11 February 2007
Next: hybrid Hummers
Back in December I made some offhand remark about variations on the Oreo theme, including such wacky ideas as an Oreo with no discernible chocolate whatsoever, which I pronounced my favorite of the bunch.
This week, an edition I hadn't seen before turned up on the shelf at Albertson's, and I was sufficiently weirded-out to buy. It's the traditional Oreo, but it's organic.
Really. Here's the Ingredients list:
Organic wheat flour, organic evaporated cane sugar, palm oil, expeller-pressed oleic safflower oil, cocoa (processed with alkali), organic brown rice syrup, organic cornstarch, leavening (baking soda and/or calcium phosphate), sea salt, soy lecithin (emulsifier), organic vanilla extract.
Of this list, only cocoa, soy lecithin and baking soda show up in standard-issue Oreos. The Nutrition Facts are almost identical the organic version lists 13 grams of sugar and 75 mg of potassium (presumably from calcium phosphate), versus 14 grams of sugar and no potassium at all in the standard version.
Of course, what you want to know is "How does it taste?" To these jaded taste buds, it's slightly less sweet than the usual Oreo, and the cookie seems just a shade more resistant to breakage. I'd rate it a percentage point or two above its brandmates. Its price, unfortunately, is more than a percentage point or two higher: I paid $3.49 for an 8.5-ounce box, while its corporate cousins were going for $2.99 (in fact, on sale for $2.50 yesterday) for 18 ounces. And it's still an Oreo, which means you're not going to be able to pass it off as some kind of health food but at least it's a whole lot less artificial. And that's an accomplishment of sorts: it's not often you can get something with more-or-less "natural" origins to come off as purely synthetic.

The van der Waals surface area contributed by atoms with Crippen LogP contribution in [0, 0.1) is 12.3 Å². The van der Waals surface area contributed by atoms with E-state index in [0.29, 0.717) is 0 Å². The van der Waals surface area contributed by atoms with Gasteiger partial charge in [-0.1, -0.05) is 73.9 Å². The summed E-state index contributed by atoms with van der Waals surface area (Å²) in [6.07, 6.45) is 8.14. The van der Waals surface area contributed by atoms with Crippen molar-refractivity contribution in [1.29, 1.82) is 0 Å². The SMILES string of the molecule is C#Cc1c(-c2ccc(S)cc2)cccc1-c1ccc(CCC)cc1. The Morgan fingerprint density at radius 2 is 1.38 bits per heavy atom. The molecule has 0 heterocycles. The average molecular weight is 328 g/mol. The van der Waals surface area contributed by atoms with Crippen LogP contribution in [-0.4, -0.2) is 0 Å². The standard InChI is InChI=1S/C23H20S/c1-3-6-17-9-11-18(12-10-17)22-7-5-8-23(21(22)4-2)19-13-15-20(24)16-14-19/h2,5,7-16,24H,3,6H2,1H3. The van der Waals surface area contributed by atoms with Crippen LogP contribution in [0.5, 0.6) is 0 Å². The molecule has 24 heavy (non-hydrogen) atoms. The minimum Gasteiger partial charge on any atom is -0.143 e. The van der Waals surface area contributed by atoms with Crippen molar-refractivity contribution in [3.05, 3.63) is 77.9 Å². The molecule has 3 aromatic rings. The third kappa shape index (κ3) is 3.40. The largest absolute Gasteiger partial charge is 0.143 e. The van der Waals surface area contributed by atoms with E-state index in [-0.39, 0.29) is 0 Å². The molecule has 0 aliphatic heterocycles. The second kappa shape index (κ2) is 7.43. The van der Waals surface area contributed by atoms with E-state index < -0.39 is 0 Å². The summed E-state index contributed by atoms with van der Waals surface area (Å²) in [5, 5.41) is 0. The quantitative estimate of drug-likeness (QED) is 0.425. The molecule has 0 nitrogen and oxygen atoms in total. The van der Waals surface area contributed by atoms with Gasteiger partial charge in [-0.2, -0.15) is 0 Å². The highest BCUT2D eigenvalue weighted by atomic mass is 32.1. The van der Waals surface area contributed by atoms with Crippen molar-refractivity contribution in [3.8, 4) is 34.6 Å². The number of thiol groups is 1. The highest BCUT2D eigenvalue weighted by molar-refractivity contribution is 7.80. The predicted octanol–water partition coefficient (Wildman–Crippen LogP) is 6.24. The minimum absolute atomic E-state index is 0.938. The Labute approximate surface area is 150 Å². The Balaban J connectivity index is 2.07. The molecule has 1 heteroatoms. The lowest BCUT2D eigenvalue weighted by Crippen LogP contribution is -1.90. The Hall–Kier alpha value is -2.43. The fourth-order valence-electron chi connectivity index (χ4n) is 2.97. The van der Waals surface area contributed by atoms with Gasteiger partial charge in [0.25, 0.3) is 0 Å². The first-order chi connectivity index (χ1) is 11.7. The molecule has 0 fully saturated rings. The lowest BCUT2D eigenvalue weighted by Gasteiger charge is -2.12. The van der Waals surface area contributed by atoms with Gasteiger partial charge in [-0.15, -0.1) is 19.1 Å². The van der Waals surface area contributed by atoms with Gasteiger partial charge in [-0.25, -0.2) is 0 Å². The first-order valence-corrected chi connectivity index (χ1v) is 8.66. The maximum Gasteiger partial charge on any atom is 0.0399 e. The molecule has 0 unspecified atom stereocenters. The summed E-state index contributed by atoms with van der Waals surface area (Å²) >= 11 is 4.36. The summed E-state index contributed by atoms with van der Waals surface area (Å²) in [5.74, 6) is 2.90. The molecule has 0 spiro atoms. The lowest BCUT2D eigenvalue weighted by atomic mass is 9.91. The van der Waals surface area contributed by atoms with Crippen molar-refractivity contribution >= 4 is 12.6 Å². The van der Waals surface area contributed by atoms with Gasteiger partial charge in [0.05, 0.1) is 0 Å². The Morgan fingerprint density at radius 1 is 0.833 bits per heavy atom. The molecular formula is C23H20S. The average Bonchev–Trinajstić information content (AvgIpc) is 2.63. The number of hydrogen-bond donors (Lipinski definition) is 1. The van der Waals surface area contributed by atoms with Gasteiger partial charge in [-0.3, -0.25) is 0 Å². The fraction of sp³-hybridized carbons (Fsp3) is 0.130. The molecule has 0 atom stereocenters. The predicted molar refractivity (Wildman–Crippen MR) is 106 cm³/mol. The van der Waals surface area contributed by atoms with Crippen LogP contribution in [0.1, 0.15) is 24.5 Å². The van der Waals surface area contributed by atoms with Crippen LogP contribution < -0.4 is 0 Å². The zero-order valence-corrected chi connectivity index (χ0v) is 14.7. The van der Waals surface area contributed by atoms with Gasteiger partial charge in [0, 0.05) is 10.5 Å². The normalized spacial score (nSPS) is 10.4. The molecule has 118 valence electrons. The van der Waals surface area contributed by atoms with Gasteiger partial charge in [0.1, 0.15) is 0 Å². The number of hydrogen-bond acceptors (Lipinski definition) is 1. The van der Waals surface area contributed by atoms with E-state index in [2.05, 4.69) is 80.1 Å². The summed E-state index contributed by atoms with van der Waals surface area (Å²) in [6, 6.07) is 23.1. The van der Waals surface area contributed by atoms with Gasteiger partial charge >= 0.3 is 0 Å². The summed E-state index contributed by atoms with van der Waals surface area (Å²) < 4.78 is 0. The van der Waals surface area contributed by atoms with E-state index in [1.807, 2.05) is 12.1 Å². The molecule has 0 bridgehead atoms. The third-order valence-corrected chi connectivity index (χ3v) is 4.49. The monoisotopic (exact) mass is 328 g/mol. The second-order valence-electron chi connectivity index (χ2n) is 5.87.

Assuming I'm reading the kosher certification correctly, this is a dairy product.Posted at 9:35 AM to Worth a Fork